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- Intel’s $80 Movidius Neural Compute Stick lets you plug some computing brains into your laptop’s USB port.
- The device, geared for tinkerers and programmers, can crank out 100 billion mathematical calculations per second while consuming a paltry 1 watt of power.
- That’s the kind of thing that can be handy if you’re trying to work out computer vision in your drone or help your cleaning robot tell the difference between a cat and a coffee table.
- Intel announced the device at the conference on Computer Vision and Pattern Recognition on Thursday.
- Artificial intelligence — and more specifically a brain-like approach called neural networks to machine-learning technology — is sweeping the industry as a new way to do everything from recognize speech to identify what ingredients are in your lunch.
The $80 Movidius Neural Compute Stick is tuned for tinkerers and engineers who want to give neural network technology a whirl.
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- In this setting, it may be perfectly fine follow a meandering path as you piece together a system including GPU’s, drivers, libraries, and deep learning frameworks that interest you, sifting through potentially hundreds of pages of documentation, as you take on the role of “system integrator”.
- NVIDIA DGX Systems see a 30% increase in deep learning performance compared with other systems built using the same Tesla V100 GPU’s, but lacking integrated, optimized deep learning software.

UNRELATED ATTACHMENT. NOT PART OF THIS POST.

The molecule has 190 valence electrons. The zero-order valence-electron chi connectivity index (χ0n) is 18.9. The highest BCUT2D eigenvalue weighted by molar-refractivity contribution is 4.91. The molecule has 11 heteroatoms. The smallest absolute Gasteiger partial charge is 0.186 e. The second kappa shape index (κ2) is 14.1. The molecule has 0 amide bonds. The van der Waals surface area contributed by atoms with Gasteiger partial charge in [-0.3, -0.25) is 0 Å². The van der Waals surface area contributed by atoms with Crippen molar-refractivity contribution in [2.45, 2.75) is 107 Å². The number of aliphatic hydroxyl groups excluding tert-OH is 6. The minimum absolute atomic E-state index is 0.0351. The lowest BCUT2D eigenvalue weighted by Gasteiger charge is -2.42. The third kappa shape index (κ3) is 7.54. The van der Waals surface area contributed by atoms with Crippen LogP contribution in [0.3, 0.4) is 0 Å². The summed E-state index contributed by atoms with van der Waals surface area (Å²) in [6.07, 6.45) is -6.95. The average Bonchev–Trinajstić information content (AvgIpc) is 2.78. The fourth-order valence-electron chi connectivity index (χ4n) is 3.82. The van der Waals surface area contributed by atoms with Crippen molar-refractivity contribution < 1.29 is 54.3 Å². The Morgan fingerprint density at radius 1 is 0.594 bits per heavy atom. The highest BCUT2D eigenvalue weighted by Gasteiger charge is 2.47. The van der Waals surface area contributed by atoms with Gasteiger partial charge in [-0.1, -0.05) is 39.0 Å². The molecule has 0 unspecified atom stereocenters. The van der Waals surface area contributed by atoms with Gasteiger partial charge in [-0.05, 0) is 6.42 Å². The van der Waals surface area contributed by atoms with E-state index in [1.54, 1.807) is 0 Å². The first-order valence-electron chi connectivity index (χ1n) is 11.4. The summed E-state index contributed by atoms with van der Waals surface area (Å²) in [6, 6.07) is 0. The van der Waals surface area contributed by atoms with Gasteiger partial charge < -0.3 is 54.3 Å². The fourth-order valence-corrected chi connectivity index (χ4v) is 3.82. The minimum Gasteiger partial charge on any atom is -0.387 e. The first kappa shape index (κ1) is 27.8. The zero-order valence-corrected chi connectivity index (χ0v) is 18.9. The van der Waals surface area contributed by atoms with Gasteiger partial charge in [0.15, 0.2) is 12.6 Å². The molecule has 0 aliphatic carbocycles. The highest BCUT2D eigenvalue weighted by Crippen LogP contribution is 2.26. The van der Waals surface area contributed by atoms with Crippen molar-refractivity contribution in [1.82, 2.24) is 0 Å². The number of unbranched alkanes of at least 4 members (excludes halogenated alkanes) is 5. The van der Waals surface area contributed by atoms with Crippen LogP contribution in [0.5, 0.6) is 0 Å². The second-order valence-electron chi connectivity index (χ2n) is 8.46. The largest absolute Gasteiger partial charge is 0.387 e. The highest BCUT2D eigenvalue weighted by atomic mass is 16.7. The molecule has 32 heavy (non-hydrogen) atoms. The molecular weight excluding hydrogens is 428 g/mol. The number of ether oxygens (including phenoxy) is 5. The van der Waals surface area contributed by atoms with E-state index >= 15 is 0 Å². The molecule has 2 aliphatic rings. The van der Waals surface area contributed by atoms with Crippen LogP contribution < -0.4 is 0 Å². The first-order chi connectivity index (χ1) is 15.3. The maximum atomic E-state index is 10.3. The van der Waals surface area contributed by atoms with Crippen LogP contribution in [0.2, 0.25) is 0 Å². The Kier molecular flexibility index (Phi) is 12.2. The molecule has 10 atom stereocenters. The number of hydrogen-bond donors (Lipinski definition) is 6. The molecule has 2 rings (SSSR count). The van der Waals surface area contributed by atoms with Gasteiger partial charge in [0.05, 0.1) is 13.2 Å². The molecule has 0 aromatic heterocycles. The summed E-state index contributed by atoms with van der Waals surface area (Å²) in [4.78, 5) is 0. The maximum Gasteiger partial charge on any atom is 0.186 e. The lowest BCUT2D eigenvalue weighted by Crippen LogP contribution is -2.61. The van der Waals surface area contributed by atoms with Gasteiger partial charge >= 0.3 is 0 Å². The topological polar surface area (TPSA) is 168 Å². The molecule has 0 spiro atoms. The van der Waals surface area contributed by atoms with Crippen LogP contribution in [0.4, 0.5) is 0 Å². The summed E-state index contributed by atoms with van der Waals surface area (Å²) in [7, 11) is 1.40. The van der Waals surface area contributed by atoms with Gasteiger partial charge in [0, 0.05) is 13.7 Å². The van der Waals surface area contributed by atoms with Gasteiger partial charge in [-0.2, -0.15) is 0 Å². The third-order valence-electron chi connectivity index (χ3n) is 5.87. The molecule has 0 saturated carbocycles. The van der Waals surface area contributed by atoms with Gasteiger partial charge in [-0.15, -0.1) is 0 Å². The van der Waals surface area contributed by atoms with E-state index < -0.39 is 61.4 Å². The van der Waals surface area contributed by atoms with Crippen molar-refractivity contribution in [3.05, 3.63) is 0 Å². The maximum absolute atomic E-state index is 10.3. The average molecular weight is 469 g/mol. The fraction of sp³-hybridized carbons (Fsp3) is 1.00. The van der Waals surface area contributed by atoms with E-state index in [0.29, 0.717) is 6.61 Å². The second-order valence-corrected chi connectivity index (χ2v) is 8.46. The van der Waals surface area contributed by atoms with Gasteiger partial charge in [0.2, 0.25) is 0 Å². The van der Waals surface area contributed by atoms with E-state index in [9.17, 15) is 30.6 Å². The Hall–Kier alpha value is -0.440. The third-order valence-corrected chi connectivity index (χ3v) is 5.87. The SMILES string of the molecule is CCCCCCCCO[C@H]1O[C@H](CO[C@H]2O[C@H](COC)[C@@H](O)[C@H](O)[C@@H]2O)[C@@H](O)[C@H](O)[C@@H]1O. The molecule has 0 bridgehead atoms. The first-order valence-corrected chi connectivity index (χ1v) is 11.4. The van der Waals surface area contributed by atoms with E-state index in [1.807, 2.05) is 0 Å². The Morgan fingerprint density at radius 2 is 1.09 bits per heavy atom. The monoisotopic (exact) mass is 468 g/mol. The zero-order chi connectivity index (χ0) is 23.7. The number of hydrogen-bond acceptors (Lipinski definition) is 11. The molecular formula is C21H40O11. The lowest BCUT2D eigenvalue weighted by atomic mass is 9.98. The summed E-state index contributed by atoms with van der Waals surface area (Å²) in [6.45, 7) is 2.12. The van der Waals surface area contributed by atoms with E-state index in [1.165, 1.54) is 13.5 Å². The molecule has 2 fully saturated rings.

- The important takeaway here is that, even if you build an A.I. system on your own, using the absolute latest GPU technology, that system would still be at a performance disadvantage relative to an integrated hardware and software system that’s fully-optimized and software-engineered for maximum performance of each deep learning framework.
- Alternatively, A.I. appliances like NVIDIA’s DGX, that include access to popular deep learning frameworks like TensorFlow, Caffe2, MXNet and more, as well as supporting libraries, all integrated with the hardware, can save considerable time and money.
- Additionally, with the experimental nature of data science and A.I., developers often find themselves (or their teams) needing to simultaneously experiment with different combinations of system resources and software configurations, in order to determine which model can derive insights fastest.
Like a lot of things, the answer is “it depends”. If we take deep learning as an example of an increasingly popular A.I. workload, building an AI system for deep learning training on your datasets is largely a function of the resources, expertise and amount of infrastructure you have readily accessible. For example, the system you might employ as an independent developer, or as a researcher in a smaller setting, would look considerably different from what you would need to support a larger organization’s efforts to “A.I.-enable” their business interactions with customers, or improve the quality of clinical care, or detect fraud in a voluminous flow of financial transaction data. Ultimately this becomes of question of whether you design and build your own system, or employ a purpose-built solution for your problem.
Continue reading “Tony Paikeday’s answer to How can I build my own artificial intelligence system?”